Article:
Google vs. Facebook in API scrum: Why can't we all just be reciprocal?

Google vs. Facebook in API scrum: Why can't we all just be reciprocal?

Summary: Google tweaked its terms of service for its contacts application programming interface and sent Facebook a message. Turns out Google will only enable contact data to be exported if the party on the other end is reciprocal.

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Google tweaked its terms of service for its contacts application programming interface and raised a bit of a ruckus. Turns out Google will only enable contact data to be exported if the party on the other end is reciprocal. In its terms of service, Google notes:

5.8. Google supports data portability. By accessing Content through the Contacts Data API or Portable Contacts API for use in your service or application, you are agreeing to enable your users to export their contacts data to other services or applications of their choice in a way that’s substantially as fast and easy as exporting such data from Google Contacts, subject to applicable laws.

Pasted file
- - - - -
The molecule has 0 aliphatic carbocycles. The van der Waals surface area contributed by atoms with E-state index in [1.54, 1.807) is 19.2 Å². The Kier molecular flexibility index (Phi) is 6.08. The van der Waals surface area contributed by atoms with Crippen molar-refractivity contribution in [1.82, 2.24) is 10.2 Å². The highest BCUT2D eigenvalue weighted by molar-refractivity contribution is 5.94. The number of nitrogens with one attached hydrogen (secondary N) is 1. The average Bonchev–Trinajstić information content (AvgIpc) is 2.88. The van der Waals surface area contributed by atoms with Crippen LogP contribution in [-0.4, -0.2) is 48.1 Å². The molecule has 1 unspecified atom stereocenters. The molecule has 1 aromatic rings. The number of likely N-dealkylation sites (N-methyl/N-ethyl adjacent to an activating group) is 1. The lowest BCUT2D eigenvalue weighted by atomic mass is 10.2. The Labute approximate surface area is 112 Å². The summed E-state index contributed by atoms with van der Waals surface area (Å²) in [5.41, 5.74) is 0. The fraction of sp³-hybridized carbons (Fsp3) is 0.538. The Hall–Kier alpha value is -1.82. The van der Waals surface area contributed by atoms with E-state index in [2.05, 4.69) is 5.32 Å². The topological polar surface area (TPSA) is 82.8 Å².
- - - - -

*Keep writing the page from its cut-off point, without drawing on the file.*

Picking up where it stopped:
That tweak is a dig at Facebook, which isn't reciprocal to Google. In a statement to TechCrunch, Google said that Facebook is a data dead end. So Google changed its rules. Google won't allow Web sites to automatically import contact data unless the other site allows a similar export. The key word is "automatically." You can still download contact data to a file that in theory could be added to Facebook.

Google is going to take some heat, but the move does send a message. Facebook argues that exporting data is difficult when it comes to the social graph. In the end, the API battle is really over control. The social graph goes through Facebook and Google wants better access to it---so it can use its search to craft a social networking hook.

Add it up and users are in a contact data mix-up between Google and Facebook. In reality, the API battle may just be symbolic. You can still import contact data from Hotmail and Yahoo Mail, two massive email services that happen to be partners (Yahoo) or investors in Facebook (Microsoft). But rest assured data portability and being reciprocal appears to be an issue that's emerging.

The trick going forward will be interpreting what's a real issue of being reciprocal and what's corporate positioning.

Topics: Social Enterprise, Google

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2 comments
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  • Principles

    You fail to mention that there's an issue of principles here. Activity streams etc. require open data access. Extrapolate to 5 years from now, and the social computing looks very different if barriers to data access are permitted vice openness.
    daboochmeister
  • good idea about facebook

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